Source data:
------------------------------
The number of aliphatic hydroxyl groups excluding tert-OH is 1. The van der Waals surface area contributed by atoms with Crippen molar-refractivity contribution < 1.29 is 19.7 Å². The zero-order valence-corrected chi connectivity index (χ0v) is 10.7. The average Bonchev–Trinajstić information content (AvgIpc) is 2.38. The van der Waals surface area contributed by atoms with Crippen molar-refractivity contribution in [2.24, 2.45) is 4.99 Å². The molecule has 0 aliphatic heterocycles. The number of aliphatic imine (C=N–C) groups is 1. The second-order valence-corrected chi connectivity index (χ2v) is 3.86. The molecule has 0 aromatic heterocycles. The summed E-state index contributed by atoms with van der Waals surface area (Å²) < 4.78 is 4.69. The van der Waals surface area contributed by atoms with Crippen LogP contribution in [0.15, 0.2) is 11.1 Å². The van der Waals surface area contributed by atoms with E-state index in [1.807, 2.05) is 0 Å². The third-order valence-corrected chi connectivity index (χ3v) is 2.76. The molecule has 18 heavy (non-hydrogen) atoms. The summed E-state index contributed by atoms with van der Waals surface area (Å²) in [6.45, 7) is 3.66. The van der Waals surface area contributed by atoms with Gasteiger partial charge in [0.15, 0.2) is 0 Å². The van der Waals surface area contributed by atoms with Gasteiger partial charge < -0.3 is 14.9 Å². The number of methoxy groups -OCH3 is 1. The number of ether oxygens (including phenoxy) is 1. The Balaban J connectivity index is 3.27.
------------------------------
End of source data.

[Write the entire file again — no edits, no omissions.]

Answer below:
The number of aliphatic hydroxyl groups excluding tert-OH is 1. The van der Waals surface area contributed by atoms with Crippen molar-refractivity contribution < 1.29 is 19.7 Å². The zero-order valence-corrected chi connectivity index (χ0v) is 10.7. The average Bonchev–Trinajstić information content (AvgIpc) is 2.38. The van der Waals surface area contributed by atoms with Crippen molar-refractivity contribution in [2.24, 2.45) is 4.99 Å². The molecule has 0 aliphatic heterocycles. The number of aliphatic imine (C=N–C) groups is 1. The second-order valence-corrected chi connectivity index (χ2v) is 3.86. The molecule has 0 aromatic heterocycles. The summed E-state index contributed by atoms with van der Waals surface area (Å²) < 4.78 is 4.69. The van der Waals surface area contributed by atoms with Crippen LogP contribution in [0.15, 0.2) is 11.1 Å². The van der Waals surface area contributed by atoms with E-state index in [1.807, 2.05) is 0 Å². The third-order valence-corrected chi connectivity index (χ3v) is 2.76. The molecule has 18 heavy (non-hydrogen) atoms. The summed E-state index contributed by atoms with van der Waals surface area (Å²) in [6.45, 7) is 3.66. The van der Waals surface area contributed by atoms with Gasteiger partial charge in [0.15, 0.2) is 0 Å². The van der Waals surface area contributed by atoms with Gasteiger partial charge < -0.3 is 14.9 Å². The number of methoxy groups -OCH3 is 1. The number of ether oxygens (including phenoxy) is 1. The Balaban J connectivity index is 3.27.